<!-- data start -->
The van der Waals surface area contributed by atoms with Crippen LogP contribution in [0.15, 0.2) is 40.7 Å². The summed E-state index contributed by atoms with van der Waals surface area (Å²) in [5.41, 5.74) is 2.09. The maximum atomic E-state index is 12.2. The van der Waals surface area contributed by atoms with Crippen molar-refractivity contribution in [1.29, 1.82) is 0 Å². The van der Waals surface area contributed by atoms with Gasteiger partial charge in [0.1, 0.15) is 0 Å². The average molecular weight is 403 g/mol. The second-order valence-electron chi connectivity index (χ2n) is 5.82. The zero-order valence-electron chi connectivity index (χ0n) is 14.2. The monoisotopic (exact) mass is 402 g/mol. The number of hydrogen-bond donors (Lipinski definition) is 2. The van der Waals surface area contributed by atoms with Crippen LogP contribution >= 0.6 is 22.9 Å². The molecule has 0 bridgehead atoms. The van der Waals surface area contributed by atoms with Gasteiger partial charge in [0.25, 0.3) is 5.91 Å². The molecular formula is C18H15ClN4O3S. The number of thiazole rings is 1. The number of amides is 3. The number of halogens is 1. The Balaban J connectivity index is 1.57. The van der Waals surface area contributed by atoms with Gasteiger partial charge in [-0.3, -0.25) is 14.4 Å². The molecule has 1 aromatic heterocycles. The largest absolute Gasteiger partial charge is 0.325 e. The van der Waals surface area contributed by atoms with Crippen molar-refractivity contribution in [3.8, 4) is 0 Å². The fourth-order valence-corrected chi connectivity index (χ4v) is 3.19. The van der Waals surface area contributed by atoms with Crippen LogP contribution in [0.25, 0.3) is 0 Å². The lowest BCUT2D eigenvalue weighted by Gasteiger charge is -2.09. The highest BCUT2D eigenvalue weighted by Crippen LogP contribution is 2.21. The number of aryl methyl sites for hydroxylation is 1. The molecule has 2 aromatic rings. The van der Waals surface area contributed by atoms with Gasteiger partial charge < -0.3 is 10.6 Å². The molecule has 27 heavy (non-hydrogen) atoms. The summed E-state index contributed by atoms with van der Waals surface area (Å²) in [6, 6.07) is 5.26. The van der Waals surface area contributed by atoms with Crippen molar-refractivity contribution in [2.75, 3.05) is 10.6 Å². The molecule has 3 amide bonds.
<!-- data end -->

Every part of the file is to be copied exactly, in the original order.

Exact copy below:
The van der Waals surface area contributed by atoms with Crippen LogP contribution in [0.15, 0.2) is 40.7 Å². The summed E-state index contributed by atoms with van der Waals surface area (Å²) in [5.41, 5.74) is 2.09. The maximum atomic E-state index is 12.2. The van der Waals surface area contributed by atoms with Crippen molar-refractivity contribution in [1.29, 1.82) is 0 Å². The van der Waals surface area contributed by atoms with Gasteiger partial charge in [0.1, 0.15) is 0 Å². The average molecular weight is 403 g/mol. The second-order valence-electron chi connectivity index (χ2n) is 5.82. The zero-order valence-electron chi connectivity index (χ0n) is 14.2. The monoisotopic (exact) mass is 402 g/mol. The number of hydrogen-bond donors (Lipinski definition) is 2. The van der Waals surface area contributed by atoms with Crippen LogP contribution >= 0.6 is 22.9 Å². The molecule has 0 bridgehead atoms. The van der Waals surface area contributed by atoms with Gasteiger partial charge in [0.25, 0.3) is 5.91 Å². The molecular formula is C18H15ClN4O3S. The number of thiazole rings is 1. The number of amides is 3. The number of halogens is 1. The Balaban J connectivity index is 1.57. The van der Waals surface area contributed by atoms with Gasteiger partial charge in [-0.3, -0.25) is 14.4 Å². The molecule has 1 aromatic heterocycles. The largest absolute Gasteiger partial charge is 0.325 e. The van der Waals surface area contributed by atoms with Crippen molar-refractivity contribution in [3.8, 4) is 0 Å². The fourth-order valence-corrected chi connectivity index (χ4v) is 3.19. The van der Waals surface area contributed by atoms with Crippen LogP contribution in [0.25, 0.3) is 0 Å². The lowest BCUT2D eigenvalue weighted by Gasteiger charge is -2.09. The highest BCUT2D eigenvalue weighted by Crippen LogP contribution is 2.21. The number of aryl methyl sites for hydroxylation is 1. The molecule has 2 aromatic rings. The van der Waals surface area contributed by atoms with Gasteiger partial charge < -0.3 is 10.6 Å². The molecule has 27 heavy (non-hydrogen) atoms. The summed E-state index contributed by atoms with van der Waals surface area (Å²) in [6, 6.07) is 5.26. The van der Waals surface area contributed by atoms with Crippen molar-refractivity contribution in [2.75, 3.05) is 10.6 Å². The molecule has 3 amide bonds.